The ouroboros also appears in other ancient traditions. In Norse mythology, the serpent Jörmungandr encircles the world with its tail in its mouth, while in Hinduism, the ouroboros forms part of the foundation upon which the Earth rests. In the more widespread Roman variant of Iranian Mithraism, Zurvan, symbolising ‘boundless time’, is depicted with an ouroboros entwined around his body, while the Mesoamerican deity Quetzalcoatl is often seen in the form of an ouroboros.

The ouroboros is part of Hindu iconography, as in this drawing of a tortoise supporting elephants upon which the Earth rests, enclosed by the serpent, Asootee (Credit: Alamy)

The ouroboros is part of Hindu iconography, as in this drawing of a tortoise supporting elephants upon which the Earth rests, enclosed by the serpent, Asootee (Credit: Alamy)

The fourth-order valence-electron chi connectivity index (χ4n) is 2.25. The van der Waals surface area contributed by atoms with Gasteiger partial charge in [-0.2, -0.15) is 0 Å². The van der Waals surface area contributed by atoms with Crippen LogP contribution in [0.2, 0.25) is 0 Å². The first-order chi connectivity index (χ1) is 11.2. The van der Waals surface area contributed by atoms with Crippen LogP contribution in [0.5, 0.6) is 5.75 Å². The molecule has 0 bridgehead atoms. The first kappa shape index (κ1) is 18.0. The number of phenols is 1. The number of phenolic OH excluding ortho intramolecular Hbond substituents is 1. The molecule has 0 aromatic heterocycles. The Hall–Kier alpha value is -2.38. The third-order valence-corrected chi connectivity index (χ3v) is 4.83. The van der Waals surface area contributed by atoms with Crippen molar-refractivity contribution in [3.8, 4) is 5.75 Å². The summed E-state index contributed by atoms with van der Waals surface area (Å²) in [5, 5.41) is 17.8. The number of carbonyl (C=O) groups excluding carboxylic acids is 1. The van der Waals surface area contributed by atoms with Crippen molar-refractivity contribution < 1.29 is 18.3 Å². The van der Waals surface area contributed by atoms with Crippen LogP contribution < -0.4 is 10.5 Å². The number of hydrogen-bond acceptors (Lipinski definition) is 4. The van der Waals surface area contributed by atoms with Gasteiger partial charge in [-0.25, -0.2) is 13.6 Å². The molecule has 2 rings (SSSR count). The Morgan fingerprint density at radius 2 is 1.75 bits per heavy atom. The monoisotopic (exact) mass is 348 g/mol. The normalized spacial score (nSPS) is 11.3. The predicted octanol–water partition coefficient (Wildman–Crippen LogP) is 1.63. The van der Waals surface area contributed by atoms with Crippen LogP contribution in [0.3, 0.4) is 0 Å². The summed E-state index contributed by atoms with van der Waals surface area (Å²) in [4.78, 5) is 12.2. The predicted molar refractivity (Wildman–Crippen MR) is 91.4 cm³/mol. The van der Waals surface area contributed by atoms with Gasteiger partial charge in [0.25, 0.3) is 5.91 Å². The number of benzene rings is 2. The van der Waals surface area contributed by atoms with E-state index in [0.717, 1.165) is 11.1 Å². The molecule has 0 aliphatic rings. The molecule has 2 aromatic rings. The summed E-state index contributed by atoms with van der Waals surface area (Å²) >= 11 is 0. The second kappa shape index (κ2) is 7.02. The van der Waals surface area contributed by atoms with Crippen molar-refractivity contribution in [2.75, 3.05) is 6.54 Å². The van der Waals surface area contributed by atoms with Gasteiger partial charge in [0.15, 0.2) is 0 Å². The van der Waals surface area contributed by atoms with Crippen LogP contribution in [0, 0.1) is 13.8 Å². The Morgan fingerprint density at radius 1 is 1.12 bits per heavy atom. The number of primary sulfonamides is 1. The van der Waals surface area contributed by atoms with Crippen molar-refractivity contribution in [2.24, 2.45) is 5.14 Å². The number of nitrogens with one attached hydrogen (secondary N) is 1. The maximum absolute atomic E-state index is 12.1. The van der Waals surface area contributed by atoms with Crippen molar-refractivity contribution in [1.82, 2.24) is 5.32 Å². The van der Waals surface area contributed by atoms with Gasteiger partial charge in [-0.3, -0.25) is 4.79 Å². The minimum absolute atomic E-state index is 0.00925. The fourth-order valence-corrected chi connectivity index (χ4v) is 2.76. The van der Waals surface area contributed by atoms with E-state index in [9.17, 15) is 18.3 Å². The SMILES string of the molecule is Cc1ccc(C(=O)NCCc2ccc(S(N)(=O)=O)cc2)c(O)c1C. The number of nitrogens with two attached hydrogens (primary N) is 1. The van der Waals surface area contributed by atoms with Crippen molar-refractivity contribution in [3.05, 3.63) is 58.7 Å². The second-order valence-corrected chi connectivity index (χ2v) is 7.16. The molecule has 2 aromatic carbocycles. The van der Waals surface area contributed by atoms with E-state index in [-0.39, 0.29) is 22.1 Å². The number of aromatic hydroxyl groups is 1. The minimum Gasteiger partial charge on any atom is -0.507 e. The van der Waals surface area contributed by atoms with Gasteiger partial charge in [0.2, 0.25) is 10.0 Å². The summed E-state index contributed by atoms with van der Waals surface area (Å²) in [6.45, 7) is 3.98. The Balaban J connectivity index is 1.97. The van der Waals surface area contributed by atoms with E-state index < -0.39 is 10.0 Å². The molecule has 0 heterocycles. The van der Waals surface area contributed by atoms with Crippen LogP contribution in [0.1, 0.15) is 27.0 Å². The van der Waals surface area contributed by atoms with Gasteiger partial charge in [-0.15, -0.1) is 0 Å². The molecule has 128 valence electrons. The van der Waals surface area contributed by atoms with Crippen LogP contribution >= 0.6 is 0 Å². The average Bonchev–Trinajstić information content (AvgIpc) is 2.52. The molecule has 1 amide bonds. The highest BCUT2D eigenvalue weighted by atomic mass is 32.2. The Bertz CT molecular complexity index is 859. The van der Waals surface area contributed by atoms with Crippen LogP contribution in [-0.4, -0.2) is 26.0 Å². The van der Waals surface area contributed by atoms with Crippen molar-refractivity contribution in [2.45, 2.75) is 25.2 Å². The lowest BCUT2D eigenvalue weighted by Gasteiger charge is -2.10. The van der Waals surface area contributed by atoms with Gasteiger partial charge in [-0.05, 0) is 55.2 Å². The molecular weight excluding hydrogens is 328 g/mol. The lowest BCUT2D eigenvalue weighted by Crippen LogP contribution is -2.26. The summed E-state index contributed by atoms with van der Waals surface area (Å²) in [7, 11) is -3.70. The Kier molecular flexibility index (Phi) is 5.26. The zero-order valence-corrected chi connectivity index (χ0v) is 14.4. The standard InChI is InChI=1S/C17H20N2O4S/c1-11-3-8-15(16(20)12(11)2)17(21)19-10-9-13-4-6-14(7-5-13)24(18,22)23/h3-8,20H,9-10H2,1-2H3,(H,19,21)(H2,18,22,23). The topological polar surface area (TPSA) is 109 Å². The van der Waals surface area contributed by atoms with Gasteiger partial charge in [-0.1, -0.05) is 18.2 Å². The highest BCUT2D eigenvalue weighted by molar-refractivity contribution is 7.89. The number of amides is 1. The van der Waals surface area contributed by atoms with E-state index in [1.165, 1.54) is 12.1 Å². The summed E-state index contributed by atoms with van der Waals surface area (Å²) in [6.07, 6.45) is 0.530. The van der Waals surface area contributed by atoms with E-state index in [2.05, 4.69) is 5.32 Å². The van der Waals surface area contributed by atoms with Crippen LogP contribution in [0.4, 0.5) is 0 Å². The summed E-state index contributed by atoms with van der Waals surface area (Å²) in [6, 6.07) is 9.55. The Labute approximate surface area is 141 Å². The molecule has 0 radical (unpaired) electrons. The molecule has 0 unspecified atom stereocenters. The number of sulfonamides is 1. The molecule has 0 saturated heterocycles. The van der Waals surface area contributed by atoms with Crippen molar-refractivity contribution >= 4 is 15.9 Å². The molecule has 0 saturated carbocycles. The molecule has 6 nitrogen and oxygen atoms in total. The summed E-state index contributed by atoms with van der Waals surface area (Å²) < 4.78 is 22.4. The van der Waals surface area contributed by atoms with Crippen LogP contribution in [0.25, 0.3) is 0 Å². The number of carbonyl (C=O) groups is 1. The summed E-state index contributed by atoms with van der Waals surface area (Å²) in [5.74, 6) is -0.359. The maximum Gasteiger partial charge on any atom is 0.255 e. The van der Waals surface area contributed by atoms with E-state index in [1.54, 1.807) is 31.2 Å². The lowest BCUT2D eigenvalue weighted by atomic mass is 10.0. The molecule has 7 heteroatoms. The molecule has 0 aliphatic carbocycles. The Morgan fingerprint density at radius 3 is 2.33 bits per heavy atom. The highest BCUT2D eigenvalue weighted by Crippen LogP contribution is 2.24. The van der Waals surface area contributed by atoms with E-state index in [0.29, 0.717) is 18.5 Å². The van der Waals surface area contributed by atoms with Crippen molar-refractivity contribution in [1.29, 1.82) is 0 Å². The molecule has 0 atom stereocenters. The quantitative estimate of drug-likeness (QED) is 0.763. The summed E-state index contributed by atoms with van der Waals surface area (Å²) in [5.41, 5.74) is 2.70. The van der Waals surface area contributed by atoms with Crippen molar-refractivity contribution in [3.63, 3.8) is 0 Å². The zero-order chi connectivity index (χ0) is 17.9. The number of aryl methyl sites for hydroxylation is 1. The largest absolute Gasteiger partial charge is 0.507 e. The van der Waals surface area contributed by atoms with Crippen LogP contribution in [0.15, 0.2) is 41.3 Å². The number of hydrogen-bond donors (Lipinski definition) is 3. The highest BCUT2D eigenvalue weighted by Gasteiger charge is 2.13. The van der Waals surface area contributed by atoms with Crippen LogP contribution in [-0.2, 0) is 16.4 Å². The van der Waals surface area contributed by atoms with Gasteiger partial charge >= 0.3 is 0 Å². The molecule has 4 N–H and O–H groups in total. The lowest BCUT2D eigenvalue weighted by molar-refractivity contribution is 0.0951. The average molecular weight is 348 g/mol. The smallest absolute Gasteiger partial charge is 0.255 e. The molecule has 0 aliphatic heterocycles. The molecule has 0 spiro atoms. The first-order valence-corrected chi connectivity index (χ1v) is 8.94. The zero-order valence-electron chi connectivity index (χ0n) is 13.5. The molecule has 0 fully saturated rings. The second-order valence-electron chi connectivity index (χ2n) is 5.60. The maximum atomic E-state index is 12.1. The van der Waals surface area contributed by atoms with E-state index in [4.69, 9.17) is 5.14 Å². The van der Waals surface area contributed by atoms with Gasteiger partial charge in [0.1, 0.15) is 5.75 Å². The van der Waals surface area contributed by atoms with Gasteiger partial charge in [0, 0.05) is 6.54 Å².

As if this weren’t enough, the ouroboros went on to enjoy much popularity among Renaissance alchemists. Again representing the infinite nature of time and the eternal, it was seen in the eyes of the alchemists as the ultimate obstacle to be overcome in the Magnum Opus, their incessant struggle; for to become immortal – their chief aim – meant to break the incessant cycle of the ouroboros once and for all. That they would also come to possess, through their experiments, the prized ‘philosopher’s stone’ that would bring them all the bling in the world, was mere icing on the cake.

Resource: https://www.bbc.com/culture/article/20171204-the-ancient-symbol-that-spanned-millennia